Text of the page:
We’ve barely scratched the surface of what Demon Hunters are capable of. What other attacks will the Havoc and Vengeance specs bring? How much time should we expect to spend in demon form versus elven form? Will both specs use warglaives as their Artifact weapon or should one of the two expect to dual-wield something else? What kind of Mastery bonuses should we expect to see for the two specs? I’m hopeful that it’s something more interesting like Blood Shield instead of a flat scalar to damage dealt/taken, but Mastery has somewhat turned into a general tuning tool for spec damage these days.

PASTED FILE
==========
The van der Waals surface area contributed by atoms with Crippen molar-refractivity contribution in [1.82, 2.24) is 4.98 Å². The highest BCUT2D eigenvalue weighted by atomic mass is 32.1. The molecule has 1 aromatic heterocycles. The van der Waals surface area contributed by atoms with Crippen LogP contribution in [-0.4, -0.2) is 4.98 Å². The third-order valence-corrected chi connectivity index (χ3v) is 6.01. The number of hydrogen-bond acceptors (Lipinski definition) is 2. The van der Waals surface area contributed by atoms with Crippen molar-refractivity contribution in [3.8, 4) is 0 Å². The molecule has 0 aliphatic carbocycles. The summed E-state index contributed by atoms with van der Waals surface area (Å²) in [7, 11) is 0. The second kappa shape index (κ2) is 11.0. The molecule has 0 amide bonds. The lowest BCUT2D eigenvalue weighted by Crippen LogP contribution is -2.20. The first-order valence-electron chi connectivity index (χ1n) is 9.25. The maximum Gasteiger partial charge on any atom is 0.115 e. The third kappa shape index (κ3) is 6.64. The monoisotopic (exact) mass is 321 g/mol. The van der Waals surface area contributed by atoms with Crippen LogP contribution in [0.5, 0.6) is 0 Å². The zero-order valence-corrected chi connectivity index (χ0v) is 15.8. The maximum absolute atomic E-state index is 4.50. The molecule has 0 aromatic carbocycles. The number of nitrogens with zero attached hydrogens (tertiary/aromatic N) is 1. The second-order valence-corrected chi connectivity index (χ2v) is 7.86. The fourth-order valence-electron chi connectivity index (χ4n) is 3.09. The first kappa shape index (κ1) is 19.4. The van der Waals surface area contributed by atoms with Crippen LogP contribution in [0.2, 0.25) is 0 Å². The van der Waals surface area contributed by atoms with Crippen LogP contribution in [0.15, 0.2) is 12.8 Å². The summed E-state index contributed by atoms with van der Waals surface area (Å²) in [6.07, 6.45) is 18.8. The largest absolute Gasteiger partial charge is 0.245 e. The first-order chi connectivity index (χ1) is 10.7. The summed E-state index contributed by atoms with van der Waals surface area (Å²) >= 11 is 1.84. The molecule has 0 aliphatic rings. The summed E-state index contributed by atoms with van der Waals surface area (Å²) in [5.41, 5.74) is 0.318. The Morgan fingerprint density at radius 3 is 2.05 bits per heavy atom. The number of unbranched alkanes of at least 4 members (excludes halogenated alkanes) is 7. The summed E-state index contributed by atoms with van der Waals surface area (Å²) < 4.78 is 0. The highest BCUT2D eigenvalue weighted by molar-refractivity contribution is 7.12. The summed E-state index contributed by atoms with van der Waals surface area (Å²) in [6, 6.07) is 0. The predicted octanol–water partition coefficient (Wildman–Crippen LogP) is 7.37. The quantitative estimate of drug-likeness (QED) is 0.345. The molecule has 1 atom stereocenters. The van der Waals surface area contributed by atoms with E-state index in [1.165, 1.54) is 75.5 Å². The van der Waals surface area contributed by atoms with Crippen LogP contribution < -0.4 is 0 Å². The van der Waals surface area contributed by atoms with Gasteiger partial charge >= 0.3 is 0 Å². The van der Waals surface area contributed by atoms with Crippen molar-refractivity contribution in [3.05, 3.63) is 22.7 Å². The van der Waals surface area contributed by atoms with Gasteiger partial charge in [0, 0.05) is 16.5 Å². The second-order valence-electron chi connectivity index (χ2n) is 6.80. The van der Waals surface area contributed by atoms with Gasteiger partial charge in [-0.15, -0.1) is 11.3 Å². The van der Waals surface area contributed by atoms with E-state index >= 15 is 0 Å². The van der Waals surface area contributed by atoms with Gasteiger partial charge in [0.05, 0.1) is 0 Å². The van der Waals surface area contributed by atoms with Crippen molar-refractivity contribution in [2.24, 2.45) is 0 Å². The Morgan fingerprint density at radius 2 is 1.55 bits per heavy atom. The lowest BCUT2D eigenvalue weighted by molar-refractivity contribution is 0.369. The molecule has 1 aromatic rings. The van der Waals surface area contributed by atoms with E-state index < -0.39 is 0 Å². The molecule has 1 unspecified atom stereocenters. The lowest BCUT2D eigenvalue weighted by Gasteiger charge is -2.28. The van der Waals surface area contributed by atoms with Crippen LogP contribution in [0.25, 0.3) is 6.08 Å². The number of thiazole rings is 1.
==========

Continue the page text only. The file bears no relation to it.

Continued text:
That’s it for this edition of Formerly Hardcore. What do you think of the Demon Hunter class? Are you planning on rerolling or sticking with your current main in Legion? If you were designing a Demon Hunter, what kind of skills would you like to see? For Artifact weapons, do you want warglaives for both specs or do you think one of them should be different just to stay unique? Let us know in the comments below.
Michael “Ragar” Branham